Juneteenth: How (and Why) to Teach Children About the Holiday - African Mommy

Juneteenth: How (and Why) to Teach Children About the Holiday


Juneteenth is now officially a Federal Holiday! It’s a good time for parents to teach their child(ren) about the significance of this special holidays. Many schools avoid teaching about Juneteenth because of its connection to slavery in America. But our children deserve to know what really went down. It’s okay if you don’t know the facts correctly; you can always brush up your own awareness to get the facts right or just learn some more while you teach your child. So, back to the basics. What is Juneteenth?

In 1863, during the American Civil War, President Abraham Lincoln issued the Emancipation Proclamation, which declared more than three million slaves living in the Confederate states to be free. Sadly, the Emancipation Proclamation applied only to slaves living under Confederate control and not to slaves in other areas. More than two years would pass, before the news reached every slave living in Texas and on June 19, 1865, they organized the first of what has now become an annual celebration. Juneteenth, (formed from June + nineteenth) is a day to celebrate freedom from slavery with prayer, feasting, songs, and lots of dancing.

In 1979, Texas passed a bill that made it the first state to make Juneteenth an official state holiday. Some other states followed suit over the years; some employers in the states that didn’t, took it upon themselves to make it a holiday for their employees. Finally, in June 2021, Congress passed a resolution establishing Juneteenth as a Federal holiday; President Biden signed it into law on June 17, 2021.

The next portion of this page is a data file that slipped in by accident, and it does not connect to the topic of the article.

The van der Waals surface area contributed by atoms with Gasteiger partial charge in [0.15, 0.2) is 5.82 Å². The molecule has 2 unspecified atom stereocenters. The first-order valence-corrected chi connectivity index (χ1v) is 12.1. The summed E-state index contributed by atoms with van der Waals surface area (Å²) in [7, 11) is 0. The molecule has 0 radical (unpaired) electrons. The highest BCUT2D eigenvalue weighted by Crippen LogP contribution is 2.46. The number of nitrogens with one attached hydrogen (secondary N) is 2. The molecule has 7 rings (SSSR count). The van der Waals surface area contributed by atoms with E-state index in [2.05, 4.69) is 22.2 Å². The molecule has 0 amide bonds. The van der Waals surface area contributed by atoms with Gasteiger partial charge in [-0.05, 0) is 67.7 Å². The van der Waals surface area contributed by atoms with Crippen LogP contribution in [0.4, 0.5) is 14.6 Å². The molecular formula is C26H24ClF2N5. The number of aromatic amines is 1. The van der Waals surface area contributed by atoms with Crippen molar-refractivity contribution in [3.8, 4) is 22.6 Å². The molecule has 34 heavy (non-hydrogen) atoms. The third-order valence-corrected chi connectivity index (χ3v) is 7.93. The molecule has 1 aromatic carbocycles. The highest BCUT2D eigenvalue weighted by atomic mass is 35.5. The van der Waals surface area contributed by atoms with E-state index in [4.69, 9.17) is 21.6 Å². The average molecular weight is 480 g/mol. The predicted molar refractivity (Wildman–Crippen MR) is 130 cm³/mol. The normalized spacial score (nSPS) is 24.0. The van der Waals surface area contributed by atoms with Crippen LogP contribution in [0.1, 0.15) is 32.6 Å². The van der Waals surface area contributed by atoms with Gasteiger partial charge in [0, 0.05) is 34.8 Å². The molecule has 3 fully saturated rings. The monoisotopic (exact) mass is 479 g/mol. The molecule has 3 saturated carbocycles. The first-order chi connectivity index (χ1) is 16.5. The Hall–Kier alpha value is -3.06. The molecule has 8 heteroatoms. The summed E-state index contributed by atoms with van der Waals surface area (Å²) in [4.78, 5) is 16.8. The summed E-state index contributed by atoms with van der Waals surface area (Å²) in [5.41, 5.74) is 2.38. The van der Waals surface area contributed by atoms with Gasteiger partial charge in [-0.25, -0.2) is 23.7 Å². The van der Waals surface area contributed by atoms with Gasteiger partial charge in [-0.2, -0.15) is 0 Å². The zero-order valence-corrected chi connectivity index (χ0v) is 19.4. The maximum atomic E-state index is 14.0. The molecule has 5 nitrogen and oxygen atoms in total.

While we rejoice over this new victory, we know that there’s still so much to do. We still have a fight against racism, discrimination, hate crimes, police brutality and a lot more.
According to former US president, Barack Obama, “Juneteenth has never been a celebration of victory or an acceptance of the way things are. It’s a celebration of progress. It’s an affirmation that despite the most painful parts of our history, change is possible—and there is still so much work to do.”

This is exactly why our kids need to learn about the significance of Juneteenth. The fight for freedom is still on. Some things have changed but a lot more need to change. Keep in mind that so many views and options are circulating right now and parents might want to be in charge of the information that goes into their kid’s ears and mind. Talking about the holiday with them also gives you a chance to help them understand whatever prior information they might have received better. Your kids might also have questions about Juneteenth, so this is a great opportunity to let them air their thoughts and ask questions.

Remember, we all have to be a part of the change. So the onus isn’t only on black families but on other races too. Families who aren’t black can seize the opportunity to educate themselves and to also talk to their children about Juneteenth.

How to Talk to Your Child About Juneteenth

If your kids are of school age, you can start the conversation by asking what they already know about the holiday and let them take the lead. If they haven’t heard about Juneteenth, you can learn together. If there are some things you don’t know, you can search for the facts on google together. There’s nothing wrong with letting your kid know you’re still learning too.

Books are also a great way to teach children about this holiday. There are plenty of books that talk about Juneteenth, racism and other challenges black people face. Here’s a good list of children’s books that talk about the holiday. Another good way to teach about Juneteenth is to visit museums or other historical sites.

Keep in mind that Juneteenth is not the only time you should teach your child about slavery, racism or activism. It’s a continuous process, try to have conversations like this more often because the best way to raise future leaders who will work to make the world a better place is to educate the children now.

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